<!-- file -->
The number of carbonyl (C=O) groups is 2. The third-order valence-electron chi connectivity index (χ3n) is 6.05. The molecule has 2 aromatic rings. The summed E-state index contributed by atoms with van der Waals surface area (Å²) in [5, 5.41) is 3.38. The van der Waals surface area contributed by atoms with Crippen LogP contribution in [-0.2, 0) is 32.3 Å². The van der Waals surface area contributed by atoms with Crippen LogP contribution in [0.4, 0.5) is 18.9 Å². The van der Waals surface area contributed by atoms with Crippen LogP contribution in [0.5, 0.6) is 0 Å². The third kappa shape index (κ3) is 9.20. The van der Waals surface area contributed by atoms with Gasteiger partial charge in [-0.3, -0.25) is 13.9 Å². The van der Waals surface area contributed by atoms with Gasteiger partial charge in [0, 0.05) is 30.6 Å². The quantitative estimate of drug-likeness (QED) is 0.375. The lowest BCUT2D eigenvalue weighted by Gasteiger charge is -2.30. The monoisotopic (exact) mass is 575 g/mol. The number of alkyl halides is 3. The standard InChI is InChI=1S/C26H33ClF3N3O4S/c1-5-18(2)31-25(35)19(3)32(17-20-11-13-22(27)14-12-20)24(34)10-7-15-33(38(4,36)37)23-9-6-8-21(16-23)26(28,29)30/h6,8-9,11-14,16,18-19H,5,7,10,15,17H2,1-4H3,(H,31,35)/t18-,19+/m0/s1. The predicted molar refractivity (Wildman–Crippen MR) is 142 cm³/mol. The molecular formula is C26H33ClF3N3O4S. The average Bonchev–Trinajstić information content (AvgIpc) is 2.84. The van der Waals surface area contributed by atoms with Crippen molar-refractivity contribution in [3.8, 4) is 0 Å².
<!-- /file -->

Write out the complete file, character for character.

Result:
The number of carbonyl (C=O) groups is 2. The third-order valence-electron chi connectivity index (χ3n) is 6.05. The molecule has 2 aromatic rings. The summed E-state index contributed by atoms with van der Waals surface area (Å²) in [5, 5.41) is 3.38. The van der Waals surface area contributed by atoms with Crippen LogP contribution in [-0.2, 0) is 32.3 Å². The van der Waals surface area contributed by atoms with Crippen LogP contribution in [0.4, 0.5) is 18.9 Å². The van der Waals surface area contributed by atoms with Crippen LogP contribution in [0.5, 0.6) is 0 Å². The third kappa shape index (κ3) is 9.20. The van der Waals surface area contributed by atoms with Gasteiger partial charge in [-0.3, -0.25) is 13.9 Å². The van der Waals surface area contributed by atoms with Gasteiger partial charge in [0, 0.05) is 30.6 Å². The quantitative estimate of drug-likeness (QED) is 0.375. The lowest BCUT2D eigenvalue weighted by Gasteiger charge is -2.30. The monoisotopic (exact) mass is 575 g/mol. The number of alkyl halides is 3. The standard InChI is InChI=1S/C26H33ClF3N3O4S/c1-5-18(2)31-25(35)19(3)32(17-20-11-13-22(27)14-12-20)24(34)10-7-15-33(38(4,36)37)23-9-6-8-21(16-23)26(28,29)30/h6,8-9,11-14,16,18-19H,5,7,10,15,17H2,1-4H3,(H,31,35)/t18-,19+/m0/s1. The predicted molar refractivity (Wildman–Crippen MR) is 142 cm³/mol. The molecular formula is C26H33ClF3N3O4S. The average Bonchev–Trinajstić information content (AvgIpc) is 2.84. The van der Waals surface area contributed by atoms with Crippen molar-refractivity contribution in [3.8, 4) is 0 Å².